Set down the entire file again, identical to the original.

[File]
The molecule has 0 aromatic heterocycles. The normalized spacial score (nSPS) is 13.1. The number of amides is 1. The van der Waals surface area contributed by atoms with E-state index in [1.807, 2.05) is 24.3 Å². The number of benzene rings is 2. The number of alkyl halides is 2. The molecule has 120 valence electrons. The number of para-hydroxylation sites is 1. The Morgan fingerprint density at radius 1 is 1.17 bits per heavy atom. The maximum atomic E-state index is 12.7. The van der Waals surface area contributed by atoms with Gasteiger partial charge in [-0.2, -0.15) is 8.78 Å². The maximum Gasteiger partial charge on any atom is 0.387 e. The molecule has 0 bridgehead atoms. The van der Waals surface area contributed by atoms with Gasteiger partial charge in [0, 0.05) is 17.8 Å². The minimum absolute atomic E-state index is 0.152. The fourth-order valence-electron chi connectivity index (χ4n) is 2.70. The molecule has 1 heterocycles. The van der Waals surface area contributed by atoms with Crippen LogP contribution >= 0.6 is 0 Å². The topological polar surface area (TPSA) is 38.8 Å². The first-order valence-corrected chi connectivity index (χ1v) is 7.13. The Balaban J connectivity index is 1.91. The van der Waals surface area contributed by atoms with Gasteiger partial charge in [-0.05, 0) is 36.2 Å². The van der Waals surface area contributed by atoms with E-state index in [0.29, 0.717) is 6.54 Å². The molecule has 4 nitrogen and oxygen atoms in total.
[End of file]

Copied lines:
The molecule has 0 aromatic heterocycles. The normalized spacial score (nSPS) is 13.1. The number of amides is 1. The van der Waals surface area contributed by atoms with E-state index in [1.807, 2.05) is 24.3 Å². The number of benzene rings is 2. The number of alkyl halides is 2. The molecule has 120 valence electrons. The number of para-hydroxylation sites is 1. The Morgan fingerprint density at radius 1 is 1.17 bits per heavy atom. The maximum atomic E-state index is 12.7. The van der Waals surface area contributed by atoms with Gasteiger partial charge in [-0.2, -0.15) is 8.78 Å². The maximum Gasteiger partial charge on any atom is 0.387 e. The molecule has 0 bridgehead atoms. The van der Waals surface area contributed by atoms with Gasteiger partial charge in [0, 0.05) is 17.8 Å². The minimum absolute atomic E-state index is 0.152. The fourth-order valence-electron chi connectivity index (χ4n) is 2.70. The molecule has 1 heterocycles. The van der Waals surface area contributed by atoms with Crippen LogP contribution >= 0.6 is 0 Å². The topological polar surface area (TPSA) is 38.8 Å². The first-order valence-corrected chi connectivity index (χ1v) is 7.13. The Balaban J connectivity index is 1.91. The van der Waals surface area contributed by atoms with Gasteiger partial charge in [-0.05, 0) is 36.2 Å². The van der Waals surface area contributed by atoms with E-state index in [0.29, 0.717) is 6.54 Å². The molecule has 4 nitrogen and oxygen atoms in total.